Real estate is a key stumbling block for C&W in selling its American hosting unit. The company has estimated its US property lease obligations at $667 million (400 million pounds), while the hosting operation has an annual operating loss of $425 million (255 million pounds). Exiting those leases would require financial settlements with landlords, with some analysts pegging the cost of shutting down the US business as high as $1.3 billion (800 million pounds).
A Chapter 11 filing could dramatically change that math. Under the US bankruptcy code, debtor companies can reject unwanted property leases without further obligation, and renegotiate retained leases to reduce expenses. US telecom companies including MCI and AboveNet have used these strategies shed surplus properties, including data centers, while keeping a smaller network footprint going forward.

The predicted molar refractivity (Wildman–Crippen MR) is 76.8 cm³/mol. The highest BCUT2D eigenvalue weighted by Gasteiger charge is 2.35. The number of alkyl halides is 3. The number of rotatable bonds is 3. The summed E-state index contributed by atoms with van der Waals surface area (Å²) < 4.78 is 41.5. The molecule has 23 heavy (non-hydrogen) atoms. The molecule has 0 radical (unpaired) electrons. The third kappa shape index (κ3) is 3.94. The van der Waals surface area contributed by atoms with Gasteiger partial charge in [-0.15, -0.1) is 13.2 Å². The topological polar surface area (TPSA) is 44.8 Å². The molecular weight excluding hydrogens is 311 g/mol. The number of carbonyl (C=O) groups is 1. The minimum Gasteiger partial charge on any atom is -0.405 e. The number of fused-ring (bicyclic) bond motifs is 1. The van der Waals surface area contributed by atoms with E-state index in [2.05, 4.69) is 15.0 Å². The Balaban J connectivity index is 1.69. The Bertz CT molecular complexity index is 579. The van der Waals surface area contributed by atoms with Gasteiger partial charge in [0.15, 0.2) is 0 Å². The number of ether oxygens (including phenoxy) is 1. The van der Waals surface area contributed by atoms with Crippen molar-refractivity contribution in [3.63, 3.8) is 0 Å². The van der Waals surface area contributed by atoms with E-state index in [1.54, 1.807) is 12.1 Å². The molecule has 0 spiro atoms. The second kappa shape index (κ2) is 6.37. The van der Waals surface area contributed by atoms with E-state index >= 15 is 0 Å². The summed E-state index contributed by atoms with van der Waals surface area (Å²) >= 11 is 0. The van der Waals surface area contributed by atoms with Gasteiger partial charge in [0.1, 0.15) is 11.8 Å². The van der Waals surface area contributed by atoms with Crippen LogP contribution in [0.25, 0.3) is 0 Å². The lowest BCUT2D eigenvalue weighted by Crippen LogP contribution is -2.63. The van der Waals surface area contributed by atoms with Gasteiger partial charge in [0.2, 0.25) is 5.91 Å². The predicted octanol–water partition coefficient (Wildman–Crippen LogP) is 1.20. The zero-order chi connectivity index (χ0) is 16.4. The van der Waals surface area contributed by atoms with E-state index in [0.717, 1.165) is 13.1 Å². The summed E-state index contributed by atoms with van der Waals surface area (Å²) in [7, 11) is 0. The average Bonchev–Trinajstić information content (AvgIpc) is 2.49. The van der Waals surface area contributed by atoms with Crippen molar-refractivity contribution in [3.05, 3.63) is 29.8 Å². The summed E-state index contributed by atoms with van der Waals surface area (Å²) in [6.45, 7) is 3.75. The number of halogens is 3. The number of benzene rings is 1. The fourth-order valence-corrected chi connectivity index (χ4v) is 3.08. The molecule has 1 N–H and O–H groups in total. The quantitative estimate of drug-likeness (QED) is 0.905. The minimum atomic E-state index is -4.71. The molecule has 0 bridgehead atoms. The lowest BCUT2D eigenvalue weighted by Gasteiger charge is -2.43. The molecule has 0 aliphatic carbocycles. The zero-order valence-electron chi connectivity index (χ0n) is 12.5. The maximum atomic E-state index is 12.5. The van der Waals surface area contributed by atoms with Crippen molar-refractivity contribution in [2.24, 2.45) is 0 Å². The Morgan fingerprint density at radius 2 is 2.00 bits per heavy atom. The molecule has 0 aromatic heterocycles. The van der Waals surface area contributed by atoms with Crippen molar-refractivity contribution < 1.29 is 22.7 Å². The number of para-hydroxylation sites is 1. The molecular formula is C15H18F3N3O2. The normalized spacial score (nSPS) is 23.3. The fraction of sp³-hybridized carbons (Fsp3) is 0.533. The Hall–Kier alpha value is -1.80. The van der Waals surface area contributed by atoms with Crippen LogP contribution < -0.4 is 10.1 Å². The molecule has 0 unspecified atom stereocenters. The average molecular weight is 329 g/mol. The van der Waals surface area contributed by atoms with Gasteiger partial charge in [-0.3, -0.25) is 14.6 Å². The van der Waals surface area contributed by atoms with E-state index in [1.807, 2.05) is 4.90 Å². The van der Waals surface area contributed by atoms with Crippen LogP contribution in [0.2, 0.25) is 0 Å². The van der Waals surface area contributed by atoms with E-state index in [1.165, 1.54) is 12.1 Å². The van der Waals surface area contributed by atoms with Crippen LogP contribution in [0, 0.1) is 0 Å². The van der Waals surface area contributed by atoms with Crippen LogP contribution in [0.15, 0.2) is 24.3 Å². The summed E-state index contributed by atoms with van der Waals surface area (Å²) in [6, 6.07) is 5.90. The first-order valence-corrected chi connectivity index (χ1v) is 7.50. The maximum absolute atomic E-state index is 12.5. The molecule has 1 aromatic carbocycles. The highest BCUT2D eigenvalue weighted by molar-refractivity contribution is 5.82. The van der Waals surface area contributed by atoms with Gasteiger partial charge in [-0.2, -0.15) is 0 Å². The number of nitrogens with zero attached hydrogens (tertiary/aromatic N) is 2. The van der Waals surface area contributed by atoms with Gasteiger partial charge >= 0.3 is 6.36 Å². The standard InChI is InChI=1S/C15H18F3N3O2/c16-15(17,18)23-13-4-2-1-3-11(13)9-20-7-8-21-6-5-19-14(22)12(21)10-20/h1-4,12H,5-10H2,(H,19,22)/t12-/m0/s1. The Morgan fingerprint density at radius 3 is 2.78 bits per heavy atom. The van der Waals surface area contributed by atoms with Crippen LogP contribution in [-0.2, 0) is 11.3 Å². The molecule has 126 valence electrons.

While the flurry of telecom bankruptcies has diminished the stigma of Chapter 11, a filing would likely be viewed as a last resort for a multinational brand like Cable & Wireless. If the US unit can be effectively severed from its corporate parent, a bankruptcy filing would allow C&W to slash the cost of an outright shutdown of its US unit. It could also serve as an effective strategy to facilitate a sale, allowing a buyer to acquire customer contracts and a core of facilities in key markets.
Numbers of sites hosted at Cable and Wireless have fallen over the last two years, but many busy sites ranging from Slashdot to Cosmopolitan are still hosted there, with site owners apparently still hoping for the best despite its financial distress.